Sunday, March 18th, 2012
Exactly one hour into being 16 months-old, my son had a seizure due to his quick rise in temperature to 105.5 degrees. Last Thursday night, both my wife and I separately tried to prepare ourselves for the fact we may be spending the last final moments with our son.
When I put Jack to bed Thursday night at 6:41 PM, his temperature seemed fine. He was a bit more tired than normal but I blamed that on Daylight Savings.
At 10:00 PM, my wife and I were finishing up the dishes after having just watched two episodes of Lost when we heard Jack screaming (!) upstairs. We rushed into his room to learn his temperature was 105.5. We took off his clothes, placed a wet wash rag on him, and gave him a dose of Children’s Advil.
I called the pediatrician who told me we did everything right; as long as his temperature started going back down and he went back to sleep, that we shouldn’t worry too much.
That was the case, so my wife and I were in bed by 11:30 PM.
Exactly 90 minutes passed. Before I trained Jack to sleep through the night at 7 months-old and he would wake up every couple of hours, I hardly ever was the first to hear him cry. But this time was different.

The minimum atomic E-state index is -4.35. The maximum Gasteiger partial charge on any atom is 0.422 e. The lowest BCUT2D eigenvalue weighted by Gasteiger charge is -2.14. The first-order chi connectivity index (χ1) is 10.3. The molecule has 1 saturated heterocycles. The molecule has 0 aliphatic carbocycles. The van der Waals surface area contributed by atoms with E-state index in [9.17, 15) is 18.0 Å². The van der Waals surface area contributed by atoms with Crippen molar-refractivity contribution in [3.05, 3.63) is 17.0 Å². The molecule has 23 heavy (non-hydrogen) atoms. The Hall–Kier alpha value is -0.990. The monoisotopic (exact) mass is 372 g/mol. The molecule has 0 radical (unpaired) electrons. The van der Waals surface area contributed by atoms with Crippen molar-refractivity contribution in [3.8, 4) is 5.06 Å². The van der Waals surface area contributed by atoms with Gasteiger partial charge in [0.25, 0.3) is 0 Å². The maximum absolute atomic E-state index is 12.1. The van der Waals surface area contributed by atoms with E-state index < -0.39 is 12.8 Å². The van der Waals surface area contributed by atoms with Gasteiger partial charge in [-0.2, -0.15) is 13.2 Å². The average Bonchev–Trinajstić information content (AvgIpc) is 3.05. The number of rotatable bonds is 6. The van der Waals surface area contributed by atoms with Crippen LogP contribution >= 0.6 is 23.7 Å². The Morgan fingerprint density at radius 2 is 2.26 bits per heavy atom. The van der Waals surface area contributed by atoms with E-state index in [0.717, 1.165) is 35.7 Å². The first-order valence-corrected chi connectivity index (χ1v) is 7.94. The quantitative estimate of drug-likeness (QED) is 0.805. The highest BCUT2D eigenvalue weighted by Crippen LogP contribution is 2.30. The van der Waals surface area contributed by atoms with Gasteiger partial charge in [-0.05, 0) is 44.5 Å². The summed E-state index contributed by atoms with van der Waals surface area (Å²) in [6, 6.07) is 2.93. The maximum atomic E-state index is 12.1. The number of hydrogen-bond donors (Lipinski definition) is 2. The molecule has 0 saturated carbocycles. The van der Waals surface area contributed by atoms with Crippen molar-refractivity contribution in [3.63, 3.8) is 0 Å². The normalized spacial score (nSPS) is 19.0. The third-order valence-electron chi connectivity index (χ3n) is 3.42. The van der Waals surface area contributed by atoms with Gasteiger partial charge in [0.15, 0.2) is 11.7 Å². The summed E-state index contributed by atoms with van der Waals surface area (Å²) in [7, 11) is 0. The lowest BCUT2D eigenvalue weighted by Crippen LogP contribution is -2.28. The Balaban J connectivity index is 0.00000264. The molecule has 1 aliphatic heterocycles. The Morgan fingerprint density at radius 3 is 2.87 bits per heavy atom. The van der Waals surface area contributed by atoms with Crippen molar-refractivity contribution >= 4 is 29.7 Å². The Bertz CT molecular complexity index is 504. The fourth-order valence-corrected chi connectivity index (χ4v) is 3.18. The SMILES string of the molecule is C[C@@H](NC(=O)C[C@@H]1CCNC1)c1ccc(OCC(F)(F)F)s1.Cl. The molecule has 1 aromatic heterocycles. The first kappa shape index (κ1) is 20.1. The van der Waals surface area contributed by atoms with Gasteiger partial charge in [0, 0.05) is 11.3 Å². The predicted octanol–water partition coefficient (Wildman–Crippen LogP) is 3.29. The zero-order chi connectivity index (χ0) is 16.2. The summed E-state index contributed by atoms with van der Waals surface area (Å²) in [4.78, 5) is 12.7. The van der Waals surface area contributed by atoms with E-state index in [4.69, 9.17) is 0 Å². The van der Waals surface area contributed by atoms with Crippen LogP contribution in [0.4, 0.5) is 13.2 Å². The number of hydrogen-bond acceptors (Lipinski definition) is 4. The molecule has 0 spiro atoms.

My feet were on the floor and running after about one second of the eery sound I heard coming from Jack’s bedroom. The urgency of my reaction woke up my wife and she was right behind me.
What we saw next did nothing short of traumatize us a bit. We will never forget the version of our son that night.
As I tried to pick him up out of his bed, it was like he was trying to suffocate himself into his blanket, face first. He was rocking back and forth like he was possessed by something evil.
We carried him onto our bed. I called 911 (for the first time in my 30 years) and my wife kept watch over him.
By the end of the 8 minute phone call, two paramedics charged in. They gave us some relief after telling us that they see this happen all the time and that while we didn’t need to fear for his life, he needed to be rushed by ambulance to Vanderbilt.
From 1:30 AM to 4:30 AM, we watched the doctors care for our son. We learned that he had an ear infection, which caused the quick rise in temperature, which caused the febrile seizure.
Jack is of the 2% of the population who may go into this type of seizure when his temperature rises quickly. According to the doctors, there is a 30% chance this will happen again, but these seizures do not cause any long-term effects or brain damage.
Sure enough, since then, he has been his hilarious, weird, smart little self.
We thank the Lord this event was something so harmless, in the end. But when you’re experiencing it for the first time, and you’ve never heard of a febrile seizure and don’t know how to react, you can’t help but feel a big part of you dying.
There’s no way to know any different, in that moment. It’s one of the scariest things I’ve ever lived through.